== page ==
Break These Rules Fails to Resonate With Students

August 29, 2017

In an 1839 letter, legendary writer Edgar Allan Poe quipped, “I intend to put up with nothing that I can put down.” And, unfortunately, this quote is largely emblematic of the inherent problem within Robinson’s school-wide summer read, Break These Rules: 35 YA Authors on Speaking Up, Standing Out, and Being Yourself; it’s a well-intentioned, but ultimately underwhelming book geared for teens that fails to captivate.

Published in 2013, Break These Rules is a compilation of 35 essays written by young adult authors reflecting on important life lessons they learned from their youth. The essay topics range from body image to following one’s heart, and each lesson is designed to feed into the central theme of, as the book’s subtitle implies, “speaking up, standing out, and being yourself.” Because each essay feeds into this major, generic theme, the book is highly repetitive. While different essays focus on different, more specific aspects of this theme, they’re often redundant in their messages (or their messages are quite similar), leading to overemphasis of repeated themes involving perseverance, individualism, and many others, thus making Break These Rules quite dull at times.

The repetition of many key messages throughout the book is also indicative of its clear penchant for cliché. The book is marketed as one that aims to break the mold and obliterate the dangerous rules of society among adolescents, but truthfully, many of the important words of wisdom are ones that current teens have already heard, as many of these messages have become insufferably cliché in modern society, like the aforementioned messages of never giving up, always following your own path, and more that are frequently alluded to within the work.

This isn’t to say that the entirety of the book is flawed, or that none of the essays have their bright spots, which they do. Break These Rules is particularly effective when the essay authors aren’t afraid to be deeply personal, insightful, and raw in how their life experience tie into the messages they are trying to convey. Two great examples of this come toward the beginning of the book: “Don’t Tell” by Neesha Meminger, and “Be Clean!” by Gary D. Schmidt. In Meminger’s essay, she recounts how, despite the potentially severe consequences and punishments, she always used to question the misogynistic Indian culture she faced in the state of Punjab, in addition to the racism she faced upon moving to Canada. In Schmidt’s more lighthearted essay, he tells the story of how he defiantly stood up against a preacher’s distorted view of what it means to sin. Both of these stories (and more throughout the book, like “Don’t Get Fat” by Lisa Burstein, about body image and eating disorders) contain personal anecdotes that are applicable to the lessons being conveyed, making the essays more unique in and of themselves. Some essays, like the one directly preceding Schmidt’s, entitled “Don’t Quit” by Carl Deuker, are noticeably less effective because—while they’re written well—they don’t contain the same level of meaningful personal stories and connections to the lessons at hand.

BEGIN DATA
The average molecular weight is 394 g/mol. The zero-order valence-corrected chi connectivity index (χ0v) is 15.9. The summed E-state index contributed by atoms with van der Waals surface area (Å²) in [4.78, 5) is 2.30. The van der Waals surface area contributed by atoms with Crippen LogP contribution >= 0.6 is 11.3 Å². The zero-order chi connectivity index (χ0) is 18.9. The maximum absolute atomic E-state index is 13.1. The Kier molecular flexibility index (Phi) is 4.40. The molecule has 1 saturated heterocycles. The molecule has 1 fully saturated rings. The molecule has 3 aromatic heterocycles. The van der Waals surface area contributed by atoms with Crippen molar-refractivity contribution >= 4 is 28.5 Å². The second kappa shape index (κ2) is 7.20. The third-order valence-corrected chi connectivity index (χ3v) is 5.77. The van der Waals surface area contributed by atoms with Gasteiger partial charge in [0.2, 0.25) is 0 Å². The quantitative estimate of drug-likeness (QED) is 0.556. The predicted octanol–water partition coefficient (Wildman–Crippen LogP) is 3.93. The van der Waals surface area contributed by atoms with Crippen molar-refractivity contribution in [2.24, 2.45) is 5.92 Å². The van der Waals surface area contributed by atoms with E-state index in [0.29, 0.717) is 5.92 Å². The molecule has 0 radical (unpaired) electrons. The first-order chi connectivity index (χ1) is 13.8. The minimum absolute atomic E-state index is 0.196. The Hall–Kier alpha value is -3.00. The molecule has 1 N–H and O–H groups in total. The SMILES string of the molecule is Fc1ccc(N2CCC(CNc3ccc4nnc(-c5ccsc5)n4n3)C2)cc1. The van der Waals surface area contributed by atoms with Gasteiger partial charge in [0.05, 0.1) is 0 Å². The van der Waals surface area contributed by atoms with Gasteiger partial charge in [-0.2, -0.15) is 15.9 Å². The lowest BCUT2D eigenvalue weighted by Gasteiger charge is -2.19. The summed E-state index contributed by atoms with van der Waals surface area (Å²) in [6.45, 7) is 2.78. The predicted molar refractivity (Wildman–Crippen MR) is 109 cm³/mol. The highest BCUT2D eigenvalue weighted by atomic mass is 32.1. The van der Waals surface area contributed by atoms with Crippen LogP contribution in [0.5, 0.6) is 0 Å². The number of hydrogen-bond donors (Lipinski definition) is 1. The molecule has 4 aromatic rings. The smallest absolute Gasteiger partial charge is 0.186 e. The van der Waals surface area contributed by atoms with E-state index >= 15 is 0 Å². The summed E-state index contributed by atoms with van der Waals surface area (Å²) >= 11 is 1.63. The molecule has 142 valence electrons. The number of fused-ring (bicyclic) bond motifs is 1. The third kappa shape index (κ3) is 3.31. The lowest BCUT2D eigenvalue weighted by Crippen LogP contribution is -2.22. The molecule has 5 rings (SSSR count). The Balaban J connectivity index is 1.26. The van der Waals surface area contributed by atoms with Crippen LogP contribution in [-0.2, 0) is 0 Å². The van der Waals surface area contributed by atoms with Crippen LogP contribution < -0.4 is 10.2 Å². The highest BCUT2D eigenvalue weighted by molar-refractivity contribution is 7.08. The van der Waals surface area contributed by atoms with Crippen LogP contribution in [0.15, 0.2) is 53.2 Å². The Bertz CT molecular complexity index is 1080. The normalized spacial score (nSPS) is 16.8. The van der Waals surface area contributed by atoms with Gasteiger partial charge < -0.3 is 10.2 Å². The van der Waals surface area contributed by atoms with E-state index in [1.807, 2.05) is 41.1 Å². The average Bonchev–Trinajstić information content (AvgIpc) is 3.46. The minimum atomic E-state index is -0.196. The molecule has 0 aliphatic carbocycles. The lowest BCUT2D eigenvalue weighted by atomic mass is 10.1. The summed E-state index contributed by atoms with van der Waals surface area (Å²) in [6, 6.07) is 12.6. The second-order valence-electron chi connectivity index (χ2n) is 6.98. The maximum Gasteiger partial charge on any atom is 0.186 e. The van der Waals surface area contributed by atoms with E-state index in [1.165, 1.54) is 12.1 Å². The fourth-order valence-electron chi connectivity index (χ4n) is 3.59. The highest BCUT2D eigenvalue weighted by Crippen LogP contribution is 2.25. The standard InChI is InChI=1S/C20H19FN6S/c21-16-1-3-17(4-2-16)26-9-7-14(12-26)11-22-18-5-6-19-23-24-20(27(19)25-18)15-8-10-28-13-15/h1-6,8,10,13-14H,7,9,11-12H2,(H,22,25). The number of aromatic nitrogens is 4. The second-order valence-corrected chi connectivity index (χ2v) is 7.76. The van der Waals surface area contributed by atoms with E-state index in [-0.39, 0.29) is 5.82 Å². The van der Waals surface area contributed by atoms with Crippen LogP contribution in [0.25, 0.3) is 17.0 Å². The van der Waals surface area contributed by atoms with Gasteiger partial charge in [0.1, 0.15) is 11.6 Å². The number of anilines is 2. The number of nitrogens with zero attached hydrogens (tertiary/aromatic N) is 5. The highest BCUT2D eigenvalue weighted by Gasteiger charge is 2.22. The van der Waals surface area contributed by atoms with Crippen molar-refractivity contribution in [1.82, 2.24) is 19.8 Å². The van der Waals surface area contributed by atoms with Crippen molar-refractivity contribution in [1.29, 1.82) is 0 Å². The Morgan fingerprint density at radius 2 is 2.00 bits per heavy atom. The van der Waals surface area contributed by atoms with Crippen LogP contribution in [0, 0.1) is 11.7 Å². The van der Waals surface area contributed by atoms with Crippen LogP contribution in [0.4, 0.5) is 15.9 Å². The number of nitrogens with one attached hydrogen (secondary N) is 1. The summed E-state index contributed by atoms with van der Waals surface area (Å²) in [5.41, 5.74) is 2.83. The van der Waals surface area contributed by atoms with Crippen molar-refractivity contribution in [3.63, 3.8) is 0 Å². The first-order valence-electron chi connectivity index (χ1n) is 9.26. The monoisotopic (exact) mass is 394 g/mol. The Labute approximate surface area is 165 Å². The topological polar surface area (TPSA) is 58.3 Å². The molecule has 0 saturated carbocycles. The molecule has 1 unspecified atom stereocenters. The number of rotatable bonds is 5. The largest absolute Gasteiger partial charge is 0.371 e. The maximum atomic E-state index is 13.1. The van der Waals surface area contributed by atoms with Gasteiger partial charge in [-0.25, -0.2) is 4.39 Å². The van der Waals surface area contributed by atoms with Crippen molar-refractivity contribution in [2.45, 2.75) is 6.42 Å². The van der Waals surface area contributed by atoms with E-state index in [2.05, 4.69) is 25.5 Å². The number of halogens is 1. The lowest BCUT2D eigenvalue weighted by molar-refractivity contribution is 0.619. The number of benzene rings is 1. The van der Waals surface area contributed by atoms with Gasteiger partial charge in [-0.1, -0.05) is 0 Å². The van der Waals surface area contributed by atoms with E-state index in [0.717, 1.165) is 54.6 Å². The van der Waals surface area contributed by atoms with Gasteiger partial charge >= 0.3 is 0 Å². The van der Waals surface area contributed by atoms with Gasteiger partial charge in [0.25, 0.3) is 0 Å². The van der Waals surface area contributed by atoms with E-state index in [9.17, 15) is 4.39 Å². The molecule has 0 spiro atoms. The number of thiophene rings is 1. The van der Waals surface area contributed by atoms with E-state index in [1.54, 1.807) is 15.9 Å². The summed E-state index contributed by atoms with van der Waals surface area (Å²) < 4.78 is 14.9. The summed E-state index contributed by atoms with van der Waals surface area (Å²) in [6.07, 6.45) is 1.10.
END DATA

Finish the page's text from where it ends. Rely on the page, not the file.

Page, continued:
In addition, the book is well-written across the board, with solid flow and language found in each essay. This is, of course, a testament to the impressive array of writing talent and perspectives featured in the work, including Matthew Quick (The Silver Linings Playbook), Kathryn Erskine (Mockingbird), and other authors with noteworthy credentials.

The Verdict

While Break These Rules is well-written and contains some very strong and insightful essays, these positive elements are outweighed by the book’s overwhelming inclusion of clichés, not to mention its repetition of themes and tendency to become downright boring.



  • Well-written throughout
  • Some genuinely great essay selections
  • Very clichéd
  • Repetitive in its thematic undertones
  • Quite dull, from time to time

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